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Let's have $K$ permutations $P_1$, $P_2$, ... $P_K$ of the same set $M$. For example $M$ can be the set of stickers on Rubik's cube and $P_1$, $P_2$, ... $P_K$ are allowed cube moves. The set of all permutations which can be created by repeated composing $P_1$, $P_2$, ... $P_K$ forms a permutation group $G$. The group operation is permutation composition. The group created this way with Rubik'cube moves is known under the name Rubik's Cube group.

I have two questions:

  1. Let's denote $N$ the cardinality of group $G$. How can I compute $N$?

  2. I would like to be able encode each permutation to natural number from $1$ to $N$.

Continuing the example I have given the first question is equivalent to asking number of reachable states of Rubik's cube. Which is well known.

Encoding Rubik's cube states to natural numbers is also quite straightforward. You just encode positions and orientations of all cubies except few information (like orientation of last edge and last corner, ...), which can be computed from the rest.

What is more general algorithm for doing this? I would like to be able to do this generally for any permutation group given set of permuations $P_1$, $P_2$, ... $P_K$ which "generate" the group.

Obviously some inefficient algorithms theoretically exist e.g. extensive search which tries all sequences of permutation compositions. This could be also used to assign a number to each permutation. But this procedure is extremely slow.

How can I do it faster? My intuition says that if it is possible to do this for Rubik's cube then it should be possible to compute this for other twisty puzzles or permutation groups. But how?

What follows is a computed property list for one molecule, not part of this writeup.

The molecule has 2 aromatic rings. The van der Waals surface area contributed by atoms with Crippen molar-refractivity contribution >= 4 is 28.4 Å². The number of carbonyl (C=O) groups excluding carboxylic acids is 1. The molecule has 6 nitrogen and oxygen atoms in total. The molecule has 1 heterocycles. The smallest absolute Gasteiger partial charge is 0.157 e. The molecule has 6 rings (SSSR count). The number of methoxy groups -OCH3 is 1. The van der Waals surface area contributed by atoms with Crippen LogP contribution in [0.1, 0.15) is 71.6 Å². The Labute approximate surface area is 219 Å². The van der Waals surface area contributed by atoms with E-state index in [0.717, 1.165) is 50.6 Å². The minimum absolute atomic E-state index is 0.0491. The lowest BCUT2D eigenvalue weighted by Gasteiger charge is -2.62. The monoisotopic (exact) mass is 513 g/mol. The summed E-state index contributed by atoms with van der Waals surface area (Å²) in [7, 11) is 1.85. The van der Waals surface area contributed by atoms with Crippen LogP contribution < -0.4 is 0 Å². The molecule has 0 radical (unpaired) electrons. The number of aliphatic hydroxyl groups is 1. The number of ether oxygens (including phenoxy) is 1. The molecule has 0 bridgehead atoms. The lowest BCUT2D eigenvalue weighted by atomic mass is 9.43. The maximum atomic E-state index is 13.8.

My third question is: Given a permutation $Q$ how can I decide if it is in group $G$ i.e. if it is equal to some composition of permutations $P_1$, $P_2$, ... $P_K$. Again finding whether a state of Rubick's cube is valid is simple. But how can I decide this more generally without searching the whole space?

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  • $\begingroup$ See wikipedia: The cardinality of G is given by $|G|=43,252,003,274,489,856,000=2^{27}3^{14}5^37^211$. A proof is given in reference $[5]$. $\endgroup$ – Dietrich Burde Jul 28 '18 at 15:06
  • $\begingroup$ So you're looking for general algorithms that can answer those questions for subgroups of $S_n$ given by an arbitrary set of permutations, is that correct? $\endgroup$ – Henning Makholm Jul 28 '18 at 15:10
  • $\begingroup$ @HenningMakholm Yes, that is correct. $\endgroup$ – Bob Jul 28 '18 at 15:19
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    $\begingroup$ To compute the size of a group generated by some permutations, you can use the Schreier-Sims algorithm: en.wikipedia.org/wiki/Schreier%E2%80%93Sims_algorithm $\endgroup$ – Lord Shark the Unknown Jul 28 '18 at 15:24
  • $\begingroup$ @LordSharktheUnknown Great. I will look on that and that might be answer to first of the three questions I formulated. $\endgroup$ – Bob Jul 28 '18 at 15:27

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